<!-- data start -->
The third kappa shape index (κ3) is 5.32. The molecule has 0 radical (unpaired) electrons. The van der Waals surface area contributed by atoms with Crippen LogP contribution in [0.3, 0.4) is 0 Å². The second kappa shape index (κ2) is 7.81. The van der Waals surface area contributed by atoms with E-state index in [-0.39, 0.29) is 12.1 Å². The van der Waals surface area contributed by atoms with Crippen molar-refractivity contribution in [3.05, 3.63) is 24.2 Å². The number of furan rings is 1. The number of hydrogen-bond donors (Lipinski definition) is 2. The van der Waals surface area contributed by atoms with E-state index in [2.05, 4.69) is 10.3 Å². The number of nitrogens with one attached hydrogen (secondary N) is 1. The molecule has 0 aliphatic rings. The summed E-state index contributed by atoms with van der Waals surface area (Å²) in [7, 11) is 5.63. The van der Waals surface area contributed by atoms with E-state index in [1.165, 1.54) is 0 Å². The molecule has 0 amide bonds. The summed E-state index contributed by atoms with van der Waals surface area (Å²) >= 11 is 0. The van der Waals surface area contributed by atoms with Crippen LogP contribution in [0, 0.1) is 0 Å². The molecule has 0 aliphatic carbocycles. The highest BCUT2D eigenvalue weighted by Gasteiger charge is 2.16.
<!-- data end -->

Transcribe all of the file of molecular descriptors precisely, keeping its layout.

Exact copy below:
The third kappa shape index (κ3) is 5.32. The molecule has 0 radical (unpaired) electrons. The van der Waals surface area contributed by atoms with Crippen LogP contribution in [0.3, 0.4) is 0 Å². The second kappa shape index (κ2) is 7.81. The van der Waals surface area contributed by atoms with E-state index in [-0.39, 0.29) is 12.1 Å². The van der Waals surface area contributed by atoms with Crippen molar-refractivity contribution in [3.05, 3.63) is 24.2 Å². The number of furan rings is 1. The number of hydrogen-bond donors (Lipinski definition) is 2. The van der Waals surface area contributed by atoms with E-state index in [2.05, 4.69) is 10.3 Å². The number of nitrogens with one attached hydrogen (secondary N) is 1. The molecule has 0 aliphatic rings. The summed E-state index contributed by atoms with van der Waals surface area (Å²) in [7, 11) is 5.63. The van der Waals surface area contributed by atoms with E-state index in [1.165, 1.54) is 0 Å². The molecule has 0 amide bonds. The summed E-state index contributed by atoms with van der Waals surface area (Å²) >= 11 is 0. The van der Waals surface area contributed by atoms with Crippen LogP contribution in [0, 0.1) is 0 Å². The molecule has 0 aliphatic carbocycles. The highest BCUT2D eigenvalue weighted by Gasteiger charge is 2.16.